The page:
A mushrooming global population is heralding a new era for risk. How individuals and businesses react to longevity risk now is of crucial importance
Global demographics are shifting in a manner never seen before. According to UN estimates, the number of people aged 65 or older will exceed the number of young people by 2050.
To take an extreme example, adult nappies are forecast to outsell baby nappies in Japan by 2020.
From such a significant swing, key risks emanate. Longevity risks concern the population’s life expectancy exceeding expectations, resulting in greater-than-anticipated cashflow needs in retirement.
This impacts individuals and businesses in different ways. For individuals, longevity risk involves outliving your assets and suffering a considerable reduction in your standard of living.
When it comes to businesses and other institutions, they are exposed to greater liabilities providing covered individuals with guaranteed retirement income.
“An ageing workforce is truly a double-edged sword,” says David Ralph, head of risk management & compliance at PCCW Limited.
“On the one hand, the ability to retain and continue to exploit the significant knowledge base and experience built up over the many years of a person’s career is an invaluable asset for any business.
“However, we are also faced with the need to use and maintain significant amounts of ‘legacy’ technology, and to do this we must have the first-hand experience of those who have been most familiar with it throughout its life-cycle, as often the younger generation have no knowledge and less inclination to learn about such ageing technology.”
Michael Sherris, professor of actuarial studies at UNSW Business School, says longevity risk has obvious implications for labour supply.
“An ageing workforce will require more flexible approaches to retirement and ways of taking advantage of more flexible working hours that older aged workforce will most likely want,” Sherris says.
“Health and financial services for older people will be new business opportunities and this will impact demand for younger employees.
“There is also the issue of increased cost from defined benefit pensions. Many businesses have shifted to defined contribution schemes already, but that leaves the problem of ensuring the right financial and insurance products are available when these individuals retire,” he says.
Jeffrey Yeo, assistant director at Nanyang Technological University, says the most immediate impact on any business will come when its ageing workforce starts to hinder its impetus for growth and productivity significantly.
“From a profit-and-loss angle, depending on the services and goods that the businesses are providing, the spending and consumption pattern would see a drastic shift from its current trend due to changes in the global demographics.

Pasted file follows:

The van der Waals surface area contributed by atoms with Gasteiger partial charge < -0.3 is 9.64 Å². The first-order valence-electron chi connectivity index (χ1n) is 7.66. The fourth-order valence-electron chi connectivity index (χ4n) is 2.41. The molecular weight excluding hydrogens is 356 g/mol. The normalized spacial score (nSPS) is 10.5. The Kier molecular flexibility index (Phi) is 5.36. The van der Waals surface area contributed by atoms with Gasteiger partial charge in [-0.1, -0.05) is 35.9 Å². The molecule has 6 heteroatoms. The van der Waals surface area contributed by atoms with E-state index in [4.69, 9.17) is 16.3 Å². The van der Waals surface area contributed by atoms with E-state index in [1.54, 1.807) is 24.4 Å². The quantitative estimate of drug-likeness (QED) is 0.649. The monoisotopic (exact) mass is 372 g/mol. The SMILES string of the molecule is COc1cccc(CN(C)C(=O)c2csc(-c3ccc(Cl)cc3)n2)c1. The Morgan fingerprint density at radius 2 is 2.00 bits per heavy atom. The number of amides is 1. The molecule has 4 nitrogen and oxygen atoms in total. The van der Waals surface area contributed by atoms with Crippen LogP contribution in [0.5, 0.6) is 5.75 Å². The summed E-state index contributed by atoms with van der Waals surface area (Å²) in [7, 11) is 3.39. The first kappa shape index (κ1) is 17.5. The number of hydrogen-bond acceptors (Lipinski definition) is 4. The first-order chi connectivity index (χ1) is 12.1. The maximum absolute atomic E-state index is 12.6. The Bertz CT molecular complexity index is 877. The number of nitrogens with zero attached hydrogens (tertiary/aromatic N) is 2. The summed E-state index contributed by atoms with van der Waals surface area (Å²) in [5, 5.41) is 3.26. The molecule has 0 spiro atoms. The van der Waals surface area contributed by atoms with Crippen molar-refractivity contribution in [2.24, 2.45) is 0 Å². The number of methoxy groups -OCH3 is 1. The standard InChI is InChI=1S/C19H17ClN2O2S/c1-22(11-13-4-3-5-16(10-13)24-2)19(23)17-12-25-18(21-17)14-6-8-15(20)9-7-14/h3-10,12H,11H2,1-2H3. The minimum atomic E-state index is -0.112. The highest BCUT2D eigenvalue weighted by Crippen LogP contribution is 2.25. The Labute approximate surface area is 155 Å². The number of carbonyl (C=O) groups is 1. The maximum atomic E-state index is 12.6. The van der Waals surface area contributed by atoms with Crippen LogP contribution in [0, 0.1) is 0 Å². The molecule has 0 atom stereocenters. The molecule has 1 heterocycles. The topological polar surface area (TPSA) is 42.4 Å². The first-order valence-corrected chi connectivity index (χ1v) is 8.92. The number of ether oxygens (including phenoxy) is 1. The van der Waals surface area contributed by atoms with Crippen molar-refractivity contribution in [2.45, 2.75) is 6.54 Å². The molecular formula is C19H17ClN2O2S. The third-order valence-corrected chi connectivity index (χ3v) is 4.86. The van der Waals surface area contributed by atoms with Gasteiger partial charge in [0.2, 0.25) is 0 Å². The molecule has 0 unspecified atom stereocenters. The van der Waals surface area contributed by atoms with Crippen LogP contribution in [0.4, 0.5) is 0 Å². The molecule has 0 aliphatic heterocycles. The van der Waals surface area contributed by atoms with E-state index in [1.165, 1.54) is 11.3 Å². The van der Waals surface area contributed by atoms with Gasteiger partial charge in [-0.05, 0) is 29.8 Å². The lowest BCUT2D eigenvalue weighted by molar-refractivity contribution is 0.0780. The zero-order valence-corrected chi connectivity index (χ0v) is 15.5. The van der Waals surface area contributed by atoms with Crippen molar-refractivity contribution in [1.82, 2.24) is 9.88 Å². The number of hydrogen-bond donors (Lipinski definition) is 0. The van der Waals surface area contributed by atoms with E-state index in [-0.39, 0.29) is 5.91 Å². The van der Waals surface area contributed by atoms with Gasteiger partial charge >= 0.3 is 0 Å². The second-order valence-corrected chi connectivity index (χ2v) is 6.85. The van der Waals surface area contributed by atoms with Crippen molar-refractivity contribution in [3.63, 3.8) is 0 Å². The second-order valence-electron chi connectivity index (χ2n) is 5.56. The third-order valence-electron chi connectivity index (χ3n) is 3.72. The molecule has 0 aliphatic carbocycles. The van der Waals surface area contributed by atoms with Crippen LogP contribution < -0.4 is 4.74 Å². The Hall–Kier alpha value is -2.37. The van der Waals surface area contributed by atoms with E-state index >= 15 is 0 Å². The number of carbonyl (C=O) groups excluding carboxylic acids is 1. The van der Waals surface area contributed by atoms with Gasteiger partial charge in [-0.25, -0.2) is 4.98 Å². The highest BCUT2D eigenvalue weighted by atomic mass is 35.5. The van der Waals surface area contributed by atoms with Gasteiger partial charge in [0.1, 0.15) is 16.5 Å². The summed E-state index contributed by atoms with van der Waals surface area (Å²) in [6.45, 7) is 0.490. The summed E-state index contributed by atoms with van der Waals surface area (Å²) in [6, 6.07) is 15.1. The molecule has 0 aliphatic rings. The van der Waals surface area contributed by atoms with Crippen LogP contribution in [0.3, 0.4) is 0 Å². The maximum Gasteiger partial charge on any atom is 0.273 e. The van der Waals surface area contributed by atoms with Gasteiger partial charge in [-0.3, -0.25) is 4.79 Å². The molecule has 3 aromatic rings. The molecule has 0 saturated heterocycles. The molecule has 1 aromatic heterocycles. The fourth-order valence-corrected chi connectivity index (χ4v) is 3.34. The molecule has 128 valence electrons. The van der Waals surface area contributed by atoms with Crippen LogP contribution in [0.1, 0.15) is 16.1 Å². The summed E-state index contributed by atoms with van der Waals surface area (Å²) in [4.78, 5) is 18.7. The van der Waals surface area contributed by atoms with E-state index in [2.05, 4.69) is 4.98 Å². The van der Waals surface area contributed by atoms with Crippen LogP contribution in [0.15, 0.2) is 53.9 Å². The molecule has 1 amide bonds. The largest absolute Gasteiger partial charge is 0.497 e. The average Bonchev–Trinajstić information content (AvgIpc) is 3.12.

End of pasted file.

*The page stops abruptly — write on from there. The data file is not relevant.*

“While coming from the perspective of the company or business entity, the risk of succession planning, knowledge and expertise losses are something that can be of detrimental impact to its continuity and day-to-day operations.”
But PCCW’s Ralph says an ageing workforce provides significant stability and continuity as opposed to the highly mobile and volatile nature of the younger generations.
“Most people in the workforce today approaching emerging technologies and changing lifestyles have in fact been very much a part of probably the most dynamic and revolutionary and evolutionary period in the history of mankind,” Ralph adds.
There needs to be flexibility in retirement age, says Sherris, who points out that not all 65-year-olds share the same health status or the same prospects for longevity.
“Different industries will have a workforce that will have health status and retirement needs that are not the same as the average,” he says.
“Treating everyone the same, as in having a common retirement age, may not be best and especially when healthier individuals will most likely wish to work longer, even if only part-time.”
Yeo adds: “The shifts in social demographic factors such as declining birth rates, ageing populations and longevity are the current trends globally.
“These are the challenges that are faced by corporate entities and governments worldwide.”
Ralph notes that longevity risk also raises the issue of succession planning from two perspectives: “The first being that there is less emphasis being paid to this as there is an expectation that people will just continue to work and so there is less requirement to train replacements, and the other being that there is a growing dependency on knowledge and abilities of a shrinking number of individuals.”
UNSW’s Professor Sherris adds that, regardless of an ageing population, succession planning is an important consideration for companies. “Having the right leaders in a business, in a changing environment that will have longer-term effects, is critical,” he says.
“The tenure of chief executives is quite short compared to the timeframe [that] these ageing issues will impact, so it’s important to have a long- term vision and continuity in the business.
“This is better achieved with appropriate succession planning.”
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